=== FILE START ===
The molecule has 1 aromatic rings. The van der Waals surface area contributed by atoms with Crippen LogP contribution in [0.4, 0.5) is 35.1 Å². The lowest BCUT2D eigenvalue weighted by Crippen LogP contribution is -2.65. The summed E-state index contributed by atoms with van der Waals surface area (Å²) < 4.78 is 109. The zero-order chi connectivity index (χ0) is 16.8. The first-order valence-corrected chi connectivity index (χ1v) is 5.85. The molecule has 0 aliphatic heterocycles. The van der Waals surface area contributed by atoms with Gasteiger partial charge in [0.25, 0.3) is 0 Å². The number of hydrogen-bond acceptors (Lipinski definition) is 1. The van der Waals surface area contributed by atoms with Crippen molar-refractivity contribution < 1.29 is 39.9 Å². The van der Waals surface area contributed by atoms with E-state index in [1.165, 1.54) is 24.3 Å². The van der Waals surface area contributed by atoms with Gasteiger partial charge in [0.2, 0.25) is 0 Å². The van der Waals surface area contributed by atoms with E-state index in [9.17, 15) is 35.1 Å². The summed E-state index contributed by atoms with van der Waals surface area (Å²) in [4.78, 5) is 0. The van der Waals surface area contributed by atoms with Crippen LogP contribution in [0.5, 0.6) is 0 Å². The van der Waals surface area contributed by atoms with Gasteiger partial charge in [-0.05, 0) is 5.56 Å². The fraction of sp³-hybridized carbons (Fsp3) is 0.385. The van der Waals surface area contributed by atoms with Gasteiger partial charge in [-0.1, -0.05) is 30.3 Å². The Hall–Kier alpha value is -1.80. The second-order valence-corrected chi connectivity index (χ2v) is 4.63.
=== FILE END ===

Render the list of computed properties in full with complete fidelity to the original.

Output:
The molecule has 1 aromatic rings. The van der Waals surface area contributed by atoms with Crippen LogP contribution in [0.4, 0.5) is 35.1 Å². The lowest BCUT2D eigenvalue weighted by Crippen LogP contribution is -2.65. The summed E-state index contributed by atoms with van der Waals surface area (Å²) < 4.78 is 109. The zero-order chi connectivity index (χ0) is 16.8. The first-order valence-corrected chi connectivity index (χ1v) is 5.85. The molecule has 0 aliphatic heterocycles. The van der Waals surface area contributed by atoms with Gasteiger partial charge in [0.25, 0.3) is 0 Å². The number of hydrogen-bond acceptors (Lipinski definition) is 1. The van der Waals surface area contributed by atoms with Crippen molar-refractivity contribution < 1.29 is 39.9 Å². The van der Waals surface area contributed by atoms with E-state index in [1.165, 1.54) is 24.3 Å². The van der Waals surface area contributed by atoms with Gasteiger partial charge in [0.2, 0.25) is 0 Å². The van der Waals surface area contributed by atoms with E-state index in [9.17, 15) is 35.1 Å². The summed E-state index contributed by atoms with van der Waals surface area (Å²) in [4.78, 5) is 0. The van der Waals surface area contributed by atoms with Crippen LogP contribution in [0.5, 0.6) is 0 Å². The van der Waals surface area contributed by atoms with Gasteiger partial charge in [-0.05, 0) is 5.56 Å². The fraction of sp³-hybridized carbons (Fsp3) is 0.385. The van der Waals surface area contributed by atoms with Gasteiger partial charge in [-0.1, -0.05) is 30.3 Å². The Hall–Kier alpha value is -1.80. The second-order valence-corrected chi connectivity index (χ2v) is 4.63.